Peyronie’s disease is when plaques (scar tissue) form under the skin of the penis and cause it to bend. Living with this condition often includes pain and changes to sexual function that can affect personal intimacy, your relationships, and mental health.
Understanding the ways Peyronie’s disease can affect your sex life and partner can help you know what to expect from the disease, along with how treatment options can help.
Here are seven things to know about Peyronie’s disease and sex.
Erectile dysfunction is more common among people with Peyronie’s disease. A 2020 study on 656 men who were receiving care at a urology clinic in Brazil found that nearly 60 percent of men with Peyronie’s disease had erectile dysfunction, compared with 46 percent of men without the condition.
There are a few possible reasons for the connection between Peyronie’s disease and erectile dysfunction. For some, the scarring can make it difficult to get an erection.
Erections can also be challenging if the nerves or blood vessels of the penis have been damaged by inflammation or trauma to the penis, which is associated with Peyronie’s disease.
Many people living with Peyronie’s experience anxiety and depression because of the condition. These feelings can also lead to challenges with sexual function, so the symptoms often compound each other.
Finally, pain (especially during the active phase of the disease) can contribute to erectile dysfunction for some people with Peyronie’s.
Peyronie’s disease often causes pain during erections. But that condition doesn’t only cause pain to those living with it — it can also make sex uncomfortable for their partners.
A 2020 study found that nearly half of the female sexual partners of men with the condition experienced at least moderate pain or discomfort during vaginal intercourse.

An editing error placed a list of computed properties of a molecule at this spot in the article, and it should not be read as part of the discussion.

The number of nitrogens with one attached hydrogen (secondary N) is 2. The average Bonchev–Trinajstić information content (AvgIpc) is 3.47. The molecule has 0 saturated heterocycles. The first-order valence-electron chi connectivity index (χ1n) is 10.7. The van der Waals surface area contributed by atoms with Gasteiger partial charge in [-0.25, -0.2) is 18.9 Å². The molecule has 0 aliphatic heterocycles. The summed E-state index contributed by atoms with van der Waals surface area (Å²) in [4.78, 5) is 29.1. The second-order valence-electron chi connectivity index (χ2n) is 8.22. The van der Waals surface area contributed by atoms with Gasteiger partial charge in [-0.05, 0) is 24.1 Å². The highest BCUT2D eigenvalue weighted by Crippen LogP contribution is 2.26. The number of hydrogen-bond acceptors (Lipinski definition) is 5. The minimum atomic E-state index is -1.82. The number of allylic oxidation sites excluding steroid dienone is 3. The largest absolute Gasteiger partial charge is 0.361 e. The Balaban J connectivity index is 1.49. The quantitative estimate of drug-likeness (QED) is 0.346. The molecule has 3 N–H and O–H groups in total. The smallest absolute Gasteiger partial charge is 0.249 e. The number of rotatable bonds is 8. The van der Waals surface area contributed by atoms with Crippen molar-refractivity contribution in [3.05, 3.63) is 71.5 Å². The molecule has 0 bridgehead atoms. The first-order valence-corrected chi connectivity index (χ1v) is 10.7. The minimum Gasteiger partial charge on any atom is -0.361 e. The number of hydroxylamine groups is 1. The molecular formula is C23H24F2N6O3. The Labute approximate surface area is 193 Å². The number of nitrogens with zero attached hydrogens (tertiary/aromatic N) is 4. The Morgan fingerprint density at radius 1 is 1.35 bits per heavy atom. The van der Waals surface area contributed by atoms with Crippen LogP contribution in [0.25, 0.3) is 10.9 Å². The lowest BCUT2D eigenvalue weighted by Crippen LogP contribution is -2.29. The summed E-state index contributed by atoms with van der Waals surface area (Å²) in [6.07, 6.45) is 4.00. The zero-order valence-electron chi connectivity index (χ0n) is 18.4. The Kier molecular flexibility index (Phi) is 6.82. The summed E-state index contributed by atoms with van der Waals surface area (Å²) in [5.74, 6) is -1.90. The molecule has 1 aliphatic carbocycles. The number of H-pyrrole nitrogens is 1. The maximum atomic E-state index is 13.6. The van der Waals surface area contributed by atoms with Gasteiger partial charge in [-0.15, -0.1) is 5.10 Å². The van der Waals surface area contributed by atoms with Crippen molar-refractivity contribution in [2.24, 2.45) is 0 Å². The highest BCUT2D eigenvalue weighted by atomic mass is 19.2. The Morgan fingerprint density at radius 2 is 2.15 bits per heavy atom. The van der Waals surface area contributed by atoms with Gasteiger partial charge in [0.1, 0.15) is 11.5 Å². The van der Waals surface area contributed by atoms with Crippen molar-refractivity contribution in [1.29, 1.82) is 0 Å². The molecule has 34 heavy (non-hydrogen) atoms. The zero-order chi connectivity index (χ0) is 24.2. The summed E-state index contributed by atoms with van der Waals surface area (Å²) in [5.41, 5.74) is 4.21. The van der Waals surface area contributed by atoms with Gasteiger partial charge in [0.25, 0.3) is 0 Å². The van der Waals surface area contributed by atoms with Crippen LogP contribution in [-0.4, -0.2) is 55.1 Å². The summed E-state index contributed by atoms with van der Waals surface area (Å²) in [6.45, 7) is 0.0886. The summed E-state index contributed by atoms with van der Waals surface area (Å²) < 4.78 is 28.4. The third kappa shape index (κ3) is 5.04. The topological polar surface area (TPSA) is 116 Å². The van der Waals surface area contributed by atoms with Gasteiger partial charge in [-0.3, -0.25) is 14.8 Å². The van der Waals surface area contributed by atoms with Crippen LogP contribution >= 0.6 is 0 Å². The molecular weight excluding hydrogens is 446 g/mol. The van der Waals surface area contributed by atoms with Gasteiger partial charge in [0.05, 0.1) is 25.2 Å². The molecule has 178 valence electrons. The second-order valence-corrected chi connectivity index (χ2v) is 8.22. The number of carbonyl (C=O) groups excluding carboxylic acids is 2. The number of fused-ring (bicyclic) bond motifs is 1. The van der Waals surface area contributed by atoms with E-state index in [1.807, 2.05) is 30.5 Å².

In some cases, couples couldn’t engage in certain sexual activities they enjoyed before the onset of Peyronie’s.
With that being said, the appearance of your penis might not be as much of an issue to your partner. The research found that nearly 60 percent of men with Peyronie’s disease were very or extremely bothered by how their erect penis looks, while just 20 percent of their female sexual partners felt the same way.
While it can be difficult to talk about Peyronie’s disease, communication is key to maintaining intimacy with your partner and finding new ways to be sexual.
Here are some ways to make the conversation easier, according to the Association of Peyronie’s Disease Advocates (APDA):
- Discuss the condition and its effects over several conversations. Don’t feel like you have to cover everything in one sitting.
- Your feelings and symptoms can change over time, so you may need to revisit topics in future conversations. Try to be honest about what you’re going through.
- Make sure the conversation is a dialogue, not a monologue. As much as you share your concerns, listen to your partner express how your condition is affecting them, as well.
The APDA also encourages people with Peyronie’s disease to involve their partners in exploring treatment options and going to doctor’s appointments.